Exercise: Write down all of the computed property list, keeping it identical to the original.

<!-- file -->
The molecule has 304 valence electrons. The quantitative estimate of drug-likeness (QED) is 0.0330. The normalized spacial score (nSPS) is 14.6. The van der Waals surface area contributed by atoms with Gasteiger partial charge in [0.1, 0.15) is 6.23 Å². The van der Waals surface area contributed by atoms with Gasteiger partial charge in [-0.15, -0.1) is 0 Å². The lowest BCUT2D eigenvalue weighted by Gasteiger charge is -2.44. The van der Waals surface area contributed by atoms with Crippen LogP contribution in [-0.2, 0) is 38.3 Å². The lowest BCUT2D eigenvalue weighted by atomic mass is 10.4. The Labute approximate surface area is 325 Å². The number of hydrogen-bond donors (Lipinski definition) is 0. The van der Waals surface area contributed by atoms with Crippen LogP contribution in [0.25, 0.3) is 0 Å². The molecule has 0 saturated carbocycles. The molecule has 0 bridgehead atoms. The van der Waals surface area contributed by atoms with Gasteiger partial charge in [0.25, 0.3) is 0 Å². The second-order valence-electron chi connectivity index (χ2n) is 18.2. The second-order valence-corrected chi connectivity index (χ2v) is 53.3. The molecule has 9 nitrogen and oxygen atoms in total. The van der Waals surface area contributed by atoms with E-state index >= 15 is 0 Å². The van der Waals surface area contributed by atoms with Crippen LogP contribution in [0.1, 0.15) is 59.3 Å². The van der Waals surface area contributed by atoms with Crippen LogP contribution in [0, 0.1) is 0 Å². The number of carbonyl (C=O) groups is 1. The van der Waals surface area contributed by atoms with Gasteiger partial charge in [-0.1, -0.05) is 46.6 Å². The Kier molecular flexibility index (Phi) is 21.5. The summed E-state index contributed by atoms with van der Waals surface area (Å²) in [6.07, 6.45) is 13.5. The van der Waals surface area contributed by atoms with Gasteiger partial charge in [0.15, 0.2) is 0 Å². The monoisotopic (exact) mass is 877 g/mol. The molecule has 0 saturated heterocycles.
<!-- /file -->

The molecule has 304 valence electrons. The quantitative estimate of drug-likeness (QED) is 0.0330. The normalized spacial score (nSPS) is 14.6. The van der Waals surface area contributed by atoms with Gasteiger partial charge in [0.1, 0.15) is 6.23 Å². The van der Waals surface area contributed by atoms with Gasteiger partial charge in [-0.15, -0.1) is 0 Å². The lowest BCUT2D eigenvalue weighted by Gasteiger charge is -2.44. The van der Waals surface area contributed by atoms with Crippen LogP contribution in [-0.2, 0) is 38.3 Å². The lowest BCUT2D eigenvalue weighted by atomic mass is 10.4. The Labute approximate surface area is 325 Å². The number of hydrogen-bond donors (Lipinski definition) is 0. The van der Waals surface area contributed by atoms with Crippen LogP contribution in [0.25, 0.3) is 0 Å². The molecule has 0 saturated carbocycles. The molecule has 0 bridgehead atoms. The van der Waals surface area contributed by atoms with Gasteiger partial charge in [0.25, 0.3) is 0 Å². The second-order valence-electron chi connectivity index (χ2n) is 18.2. The second-order valence-corrected chi connectivity index (χ2v) is 53.3. The molecule has 9 nitrogen and oxygen atoms in total. The van der Waals surface area contributed by atoms with E-state index >= 15 is 0 Å². The van der Waals surface area contributed by atoms with Crippen LogP contribution in [0.1, 0.15) is 59.3 Å². The van der Waals surface area contributed by atoms with Crippen LogP contribution in [0, 0.1) is 0 Å². The number of carbonyl (C=O) groups is 1. The van der Waals surface area contributed by atoms with Gasteiger partial charge in [-0.1, -0.05) is 46.6 Å². The Kier molecular flexibility index (Phi) is 21.5. The summed E-state index contributed by atoms with van der Waals surface area (Å²) in [6.07, 6.45) is 13.5. The van der Waals surface area contributed by atoms with Gasteiger partial charge in [0.15, 0.2) is 0 Å². The monoisotopic (exact) mass is 877 g/mol. The molecule has 0 saturated heterocycles.